Available in print AND on Kindle.
And, right now, that’s it.
In which you will meet Hal “Mac” MacCracken, short, fat, balding radio talk show host who learns from his sexy program director he has an unusual and desirable skill. Unfortunately, it’s in radio. Fortunately, it may save his soul–if his most dedicated and despicable listener doesn’t first make him dig his own grave.
Good Lord, how can you resist? Click here and buy it now.
You can get a sneak preview of the book’s content at Amazon. Be advised it gets a little raunchy in spots. Hard to write about radio and not do that, sorry.
Also available directly from createspace.com by clicking here.
No longer available, but be patient…
The a tale of a man who, as his life crumbles around him, clings to the most hopeful delusion he has: the love of a woman he can never have. Originally self-published as The Rain Song or Burke’s Siren, this tale–completely reworked to resemble, heaven help us, an actual book; with a plot, conflict, real drama and everything–will be available… when I’m finished reworking it. Whenever that is. It will have a different title, as ultimately it is a different work.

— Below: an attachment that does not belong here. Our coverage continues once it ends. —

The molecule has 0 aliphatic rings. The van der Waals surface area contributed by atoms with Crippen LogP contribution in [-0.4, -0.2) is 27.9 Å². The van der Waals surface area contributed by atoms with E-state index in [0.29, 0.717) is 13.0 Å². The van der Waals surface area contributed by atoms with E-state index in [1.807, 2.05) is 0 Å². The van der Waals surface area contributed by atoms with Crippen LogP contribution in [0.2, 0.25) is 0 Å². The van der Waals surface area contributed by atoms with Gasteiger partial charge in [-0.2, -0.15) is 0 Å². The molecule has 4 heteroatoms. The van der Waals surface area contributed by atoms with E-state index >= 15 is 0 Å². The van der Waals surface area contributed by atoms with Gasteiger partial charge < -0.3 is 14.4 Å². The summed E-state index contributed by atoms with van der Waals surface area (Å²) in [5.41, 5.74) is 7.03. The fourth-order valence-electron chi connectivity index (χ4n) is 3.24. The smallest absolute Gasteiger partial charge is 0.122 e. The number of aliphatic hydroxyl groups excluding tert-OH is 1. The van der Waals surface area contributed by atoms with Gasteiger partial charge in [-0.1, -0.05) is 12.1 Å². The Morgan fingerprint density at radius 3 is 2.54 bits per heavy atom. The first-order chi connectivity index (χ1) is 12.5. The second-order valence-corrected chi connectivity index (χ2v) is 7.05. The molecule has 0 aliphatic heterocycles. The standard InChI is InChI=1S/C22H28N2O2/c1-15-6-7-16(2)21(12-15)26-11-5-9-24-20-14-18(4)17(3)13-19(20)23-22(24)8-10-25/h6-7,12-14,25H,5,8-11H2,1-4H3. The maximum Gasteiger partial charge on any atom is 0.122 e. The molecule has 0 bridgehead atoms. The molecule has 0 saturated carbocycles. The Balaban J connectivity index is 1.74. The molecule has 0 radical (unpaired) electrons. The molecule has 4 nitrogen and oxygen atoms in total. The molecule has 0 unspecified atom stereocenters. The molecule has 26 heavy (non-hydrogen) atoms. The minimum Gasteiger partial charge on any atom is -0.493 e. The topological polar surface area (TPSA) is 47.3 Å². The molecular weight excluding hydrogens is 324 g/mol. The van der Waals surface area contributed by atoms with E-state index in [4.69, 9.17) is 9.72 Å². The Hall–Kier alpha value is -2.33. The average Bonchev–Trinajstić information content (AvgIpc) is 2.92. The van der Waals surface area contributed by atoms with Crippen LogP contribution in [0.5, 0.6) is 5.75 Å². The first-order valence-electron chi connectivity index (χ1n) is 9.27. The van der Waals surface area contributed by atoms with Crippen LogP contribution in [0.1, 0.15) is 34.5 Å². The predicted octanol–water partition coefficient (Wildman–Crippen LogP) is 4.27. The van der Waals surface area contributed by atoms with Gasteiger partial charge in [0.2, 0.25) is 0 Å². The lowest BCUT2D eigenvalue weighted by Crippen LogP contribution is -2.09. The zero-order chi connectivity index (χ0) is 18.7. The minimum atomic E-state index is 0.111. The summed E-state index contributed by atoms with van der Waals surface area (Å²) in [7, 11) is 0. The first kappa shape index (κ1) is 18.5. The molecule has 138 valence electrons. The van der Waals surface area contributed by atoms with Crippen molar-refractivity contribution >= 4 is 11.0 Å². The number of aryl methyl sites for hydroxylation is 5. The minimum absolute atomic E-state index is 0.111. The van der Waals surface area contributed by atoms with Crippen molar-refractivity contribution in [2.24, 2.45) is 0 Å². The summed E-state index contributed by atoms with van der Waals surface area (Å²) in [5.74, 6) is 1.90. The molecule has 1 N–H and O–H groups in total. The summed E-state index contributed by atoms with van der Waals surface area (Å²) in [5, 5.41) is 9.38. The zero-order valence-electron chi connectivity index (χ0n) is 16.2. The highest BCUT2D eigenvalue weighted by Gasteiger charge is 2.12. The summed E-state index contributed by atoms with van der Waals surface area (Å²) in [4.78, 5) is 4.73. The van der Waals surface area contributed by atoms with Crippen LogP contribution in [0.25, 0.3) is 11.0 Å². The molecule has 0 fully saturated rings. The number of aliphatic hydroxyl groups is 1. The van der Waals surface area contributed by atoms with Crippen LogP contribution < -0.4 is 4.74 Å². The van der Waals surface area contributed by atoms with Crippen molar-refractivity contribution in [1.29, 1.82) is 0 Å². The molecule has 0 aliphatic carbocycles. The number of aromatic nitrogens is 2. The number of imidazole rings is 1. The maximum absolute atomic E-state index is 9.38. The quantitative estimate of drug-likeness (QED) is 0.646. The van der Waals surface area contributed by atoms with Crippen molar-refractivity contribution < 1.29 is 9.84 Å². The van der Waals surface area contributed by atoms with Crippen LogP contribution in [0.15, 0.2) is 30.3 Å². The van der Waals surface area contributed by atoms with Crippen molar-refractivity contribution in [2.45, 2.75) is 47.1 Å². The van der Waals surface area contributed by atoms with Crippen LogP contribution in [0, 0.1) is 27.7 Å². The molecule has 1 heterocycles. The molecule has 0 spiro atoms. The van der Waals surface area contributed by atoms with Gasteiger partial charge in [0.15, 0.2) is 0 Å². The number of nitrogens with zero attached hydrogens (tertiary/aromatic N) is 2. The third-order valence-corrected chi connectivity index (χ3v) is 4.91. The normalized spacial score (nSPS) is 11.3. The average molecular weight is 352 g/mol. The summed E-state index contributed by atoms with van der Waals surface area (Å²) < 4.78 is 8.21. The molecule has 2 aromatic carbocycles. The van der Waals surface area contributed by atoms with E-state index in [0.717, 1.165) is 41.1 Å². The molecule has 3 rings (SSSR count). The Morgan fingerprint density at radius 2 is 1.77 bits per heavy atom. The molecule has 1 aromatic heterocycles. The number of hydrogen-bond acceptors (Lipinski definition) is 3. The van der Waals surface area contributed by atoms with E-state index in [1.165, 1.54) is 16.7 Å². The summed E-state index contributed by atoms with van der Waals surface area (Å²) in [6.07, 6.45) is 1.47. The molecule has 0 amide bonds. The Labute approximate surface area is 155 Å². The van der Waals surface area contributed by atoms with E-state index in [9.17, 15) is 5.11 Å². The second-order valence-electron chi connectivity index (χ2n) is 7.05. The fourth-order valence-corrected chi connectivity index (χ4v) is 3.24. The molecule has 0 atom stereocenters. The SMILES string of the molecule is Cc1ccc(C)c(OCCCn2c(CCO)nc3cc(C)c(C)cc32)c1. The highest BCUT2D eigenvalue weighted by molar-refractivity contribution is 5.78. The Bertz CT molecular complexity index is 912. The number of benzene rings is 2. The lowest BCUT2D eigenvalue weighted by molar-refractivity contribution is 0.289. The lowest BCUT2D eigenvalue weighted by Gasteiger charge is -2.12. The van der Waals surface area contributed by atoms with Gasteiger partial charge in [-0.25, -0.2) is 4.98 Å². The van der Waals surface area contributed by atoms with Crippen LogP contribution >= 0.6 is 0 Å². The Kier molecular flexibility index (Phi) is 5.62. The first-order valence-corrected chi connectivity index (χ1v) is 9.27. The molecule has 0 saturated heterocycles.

The Rain Song was my first self-published work, one I wrote on a kind of “what-if” whim based on a comment my wife made when I got to talking too much about a woman I work with. She called it “writing for therapy.” I don’t see the book as “therapy” so much as a reminder that emotional affairs are quite real. The ease with which we can hurt each other today is a sad and dangerous thing. That observation applies even though both the original and the rewrite make no mention of social media. It’s a tool that aids the cause, but it’s not the cause itself.
While the original is out of print, it still shows up on Amazon as an expensive “used” book, and I’ve found a couple of European websites that will let you download a PDF copy for free. I have no problem with you checking it out through these sources, but be advised I don’t make a dime from either one. Also be advised that “out of print” does not mean “no longer copyrighted.”